Wednesday, December 23, 2009

Searching For Obituaries Of The United States And Canada

One of the sources of genealogical information that most family history buffs should consider when researching your ancestors is notifications of their passings that have been published in newspapers and magazines. In many cases, I've seen that information not found elsewhere can be discovered that will assist genealogists with their efforts to track down the families.

Many newspaper obituaries have been microfilmed and in many cases, indexed, which helps make searching these invaluable records that much easier. Not all funeral notices have been indexed, but this is usually one of many ongoing projects of local genealogical societies in their efforts to make records more open and accessable.

Information contained in a simple newspaper obit might be something simple such as "Mrs. Smith died last saturday" or could include much, much more detail about the deceased and their position in the area.

Examples such as this would be considered a goldmine for most researchers and even if you believe you are aware of all the details surrounding the death of one of the individuals you are searching for, always be sure to look for an obituary in the local newspaper where they lived and you might want to check to see if an obituary appeared in the newspaper where the person had lived as a child or where their family had originally resided. There are many examples of notices of the passing of those who lived in an area for some time but had recently moved.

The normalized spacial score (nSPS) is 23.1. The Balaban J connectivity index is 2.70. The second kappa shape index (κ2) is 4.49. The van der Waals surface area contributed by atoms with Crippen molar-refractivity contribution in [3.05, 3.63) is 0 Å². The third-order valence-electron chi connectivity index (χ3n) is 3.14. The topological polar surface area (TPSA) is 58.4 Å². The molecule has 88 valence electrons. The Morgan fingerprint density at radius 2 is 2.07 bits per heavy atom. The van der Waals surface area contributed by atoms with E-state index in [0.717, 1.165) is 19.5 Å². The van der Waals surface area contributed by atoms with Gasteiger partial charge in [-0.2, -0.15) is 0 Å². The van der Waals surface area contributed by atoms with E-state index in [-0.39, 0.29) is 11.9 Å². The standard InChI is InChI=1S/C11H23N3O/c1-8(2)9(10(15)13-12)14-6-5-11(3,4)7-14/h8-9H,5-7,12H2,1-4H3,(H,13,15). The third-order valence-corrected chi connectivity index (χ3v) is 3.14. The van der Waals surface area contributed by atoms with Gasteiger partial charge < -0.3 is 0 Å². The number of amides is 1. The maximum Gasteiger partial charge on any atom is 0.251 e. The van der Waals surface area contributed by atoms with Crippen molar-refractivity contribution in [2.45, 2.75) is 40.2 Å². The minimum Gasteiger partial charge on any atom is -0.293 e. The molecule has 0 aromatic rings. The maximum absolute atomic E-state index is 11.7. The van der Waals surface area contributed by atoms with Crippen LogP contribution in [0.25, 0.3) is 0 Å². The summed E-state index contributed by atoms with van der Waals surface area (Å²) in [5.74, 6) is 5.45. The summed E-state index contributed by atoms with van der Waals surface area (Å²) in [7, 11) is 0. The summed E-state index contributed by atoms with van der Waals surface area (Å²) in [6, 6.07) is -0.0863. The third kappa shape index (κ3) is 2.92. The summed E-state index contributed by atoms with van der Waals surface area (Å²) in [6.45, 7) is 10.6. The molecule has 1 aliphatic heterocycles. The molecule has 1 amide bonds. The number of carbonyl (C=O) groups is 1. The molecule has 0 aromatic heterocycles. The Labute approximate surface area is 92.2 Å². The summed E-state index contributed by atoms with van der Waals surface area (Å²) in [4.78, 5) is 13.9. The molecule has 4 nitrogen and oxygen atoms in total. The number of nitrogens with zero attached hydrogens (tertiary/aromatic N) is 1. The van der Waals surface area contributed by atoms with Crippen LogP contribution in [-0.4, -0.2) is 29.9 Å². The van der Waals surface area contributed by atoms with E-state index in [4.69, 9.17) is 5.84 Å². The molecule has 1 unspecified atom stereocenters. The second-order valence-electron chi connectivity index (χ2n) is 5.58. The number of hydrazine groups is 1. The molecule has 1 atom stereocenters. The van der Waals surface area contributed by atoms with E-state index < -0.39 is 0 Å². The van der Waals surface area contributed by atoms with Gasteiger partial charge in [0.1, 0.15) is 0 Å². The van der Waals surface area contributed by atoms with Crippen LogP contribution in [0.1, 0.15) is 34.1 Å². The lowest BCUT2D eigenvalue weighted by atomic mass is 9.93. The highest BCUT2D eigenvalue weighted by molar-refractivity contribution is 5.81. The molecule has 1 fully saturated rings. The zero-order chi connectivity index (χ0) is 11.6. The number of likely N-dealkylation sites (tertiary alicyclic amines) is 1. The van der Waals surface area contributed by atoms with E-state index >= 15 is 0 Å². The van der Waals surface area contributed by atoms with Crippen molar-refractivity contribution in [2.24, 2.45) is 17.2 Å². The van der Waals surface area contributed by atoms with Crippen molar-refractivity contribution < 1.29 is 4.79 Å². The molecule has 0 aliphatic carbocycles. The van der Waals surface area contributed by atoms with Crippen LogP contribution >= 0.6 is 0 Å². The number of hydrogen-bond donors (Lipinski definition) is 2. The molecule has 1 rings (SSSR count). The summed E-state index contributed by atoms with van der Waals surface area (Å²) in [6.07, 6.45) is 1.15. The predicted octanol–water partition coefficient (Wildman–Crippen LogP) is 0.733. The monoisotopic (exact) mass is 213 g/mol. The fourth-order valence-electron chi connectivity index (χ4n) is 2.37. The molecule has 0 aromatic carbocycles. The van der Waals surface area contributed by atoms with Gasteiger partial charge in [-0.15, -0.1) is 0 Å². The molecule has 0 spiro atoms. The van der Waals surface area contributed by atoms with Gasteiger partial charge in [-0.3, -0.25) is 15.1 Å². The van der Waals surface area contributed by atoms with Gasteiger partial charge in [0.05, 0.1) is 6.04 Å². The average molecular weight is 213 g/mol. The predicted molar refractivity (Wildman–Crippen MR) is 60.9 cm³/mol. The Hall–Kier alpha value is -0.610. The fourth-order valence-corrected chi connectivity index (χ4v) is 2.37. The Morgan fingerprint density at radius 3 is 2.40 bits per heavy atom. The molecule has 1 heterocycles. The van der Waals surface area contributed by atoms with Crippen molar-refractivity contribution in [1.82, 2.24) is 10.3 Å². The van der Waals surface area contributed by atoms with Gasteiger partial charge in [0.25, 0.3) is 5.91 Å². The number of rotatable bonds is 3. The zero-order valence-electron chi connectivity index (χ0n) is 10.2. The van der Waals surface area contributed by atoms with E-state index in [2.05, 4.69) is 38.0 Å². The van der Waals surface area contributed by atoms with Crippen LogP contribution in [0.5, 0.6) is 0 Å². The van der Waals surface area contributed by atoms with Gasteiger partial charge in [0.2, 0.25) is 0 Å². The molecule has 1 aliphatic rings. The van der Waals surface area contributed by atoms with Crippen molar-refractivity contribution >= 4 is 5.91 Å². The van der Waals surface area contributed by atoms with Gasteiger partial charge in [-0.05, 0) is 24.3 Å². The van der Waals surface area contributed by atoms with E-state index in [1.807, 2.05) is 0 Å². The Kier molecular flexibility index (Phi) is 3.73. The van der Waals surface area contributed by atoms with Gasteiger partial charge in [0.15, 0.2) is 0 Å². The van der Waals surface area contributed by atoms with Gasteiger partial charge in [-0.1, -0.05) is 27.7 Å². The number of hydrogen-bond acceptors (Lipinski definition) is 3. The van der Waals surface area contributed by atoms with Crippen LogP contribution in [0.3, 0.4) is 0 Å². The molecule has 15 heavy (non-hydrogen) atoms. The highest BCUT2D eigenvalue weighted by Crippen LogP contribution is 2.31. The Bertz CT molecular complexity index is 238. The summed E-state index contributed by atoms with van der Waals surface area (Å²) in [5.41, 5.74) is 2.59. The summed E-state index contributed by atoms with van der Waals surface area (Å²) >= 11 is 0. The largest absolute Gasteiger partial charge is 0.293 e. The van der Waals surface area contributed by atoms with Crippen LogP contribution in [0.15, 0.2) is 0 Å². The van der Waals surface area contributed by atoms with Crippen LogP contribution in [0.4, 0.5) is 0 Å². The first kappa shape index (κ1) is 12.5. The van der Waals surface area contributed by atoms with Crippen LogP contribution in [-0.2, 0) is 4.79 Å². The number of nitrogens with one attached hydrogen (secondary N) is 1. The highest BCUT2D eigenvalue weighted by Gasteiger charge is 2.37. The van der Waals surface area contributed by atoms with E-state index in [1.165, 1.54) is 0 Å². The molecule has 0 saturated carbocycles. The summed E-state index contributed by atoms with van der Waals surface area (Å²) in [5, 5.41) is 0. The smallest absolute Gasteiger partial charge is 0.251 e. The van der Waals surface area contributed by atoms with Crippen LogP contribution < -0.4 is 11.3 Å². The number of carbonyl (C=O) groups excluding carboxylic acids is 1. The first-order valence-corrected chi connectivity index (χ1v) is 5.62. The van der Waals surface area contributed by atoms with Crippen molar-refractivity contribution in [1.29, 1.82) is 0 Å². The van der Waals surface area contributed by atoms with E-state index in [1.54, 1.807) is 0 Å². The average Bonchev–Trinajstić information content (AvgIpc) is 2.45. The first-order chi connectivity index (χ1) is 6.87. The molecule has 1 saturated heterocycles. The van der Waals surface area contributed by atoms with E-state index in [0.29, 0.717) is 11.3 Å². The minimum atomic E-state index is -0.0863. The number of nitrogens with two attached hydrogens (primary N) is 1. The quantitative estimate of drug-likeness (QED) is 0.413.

There are many websites that offer searchable databases of obituaries from both the US and Canada, as well as for countries around the world. One obvious choice is, which has links to hundreds of newspapers throughout the United States and Canada, but primarily these obituaries are more recent, usually within the past two or three weeks at the most, which will not help if you need to look farther back in time.

Another choice for those looking for obituaries up to about ten years ago might be to search whether the local funeral home or the cemetery where they were buried has set up a website. The cemetery website could also provide information about any cemetery transcriptions available either on the site or being kept by the local genealogical society. An option you could look into is to contact the local library, or genealogical society as they would likely have access to old newspapers on microfilm or indexes that they could consult. Using the inter-library loan program is another choice that may be available, either through your own local library or Family History Center. Searching for published indexes either online or in book form may be a solution as well.

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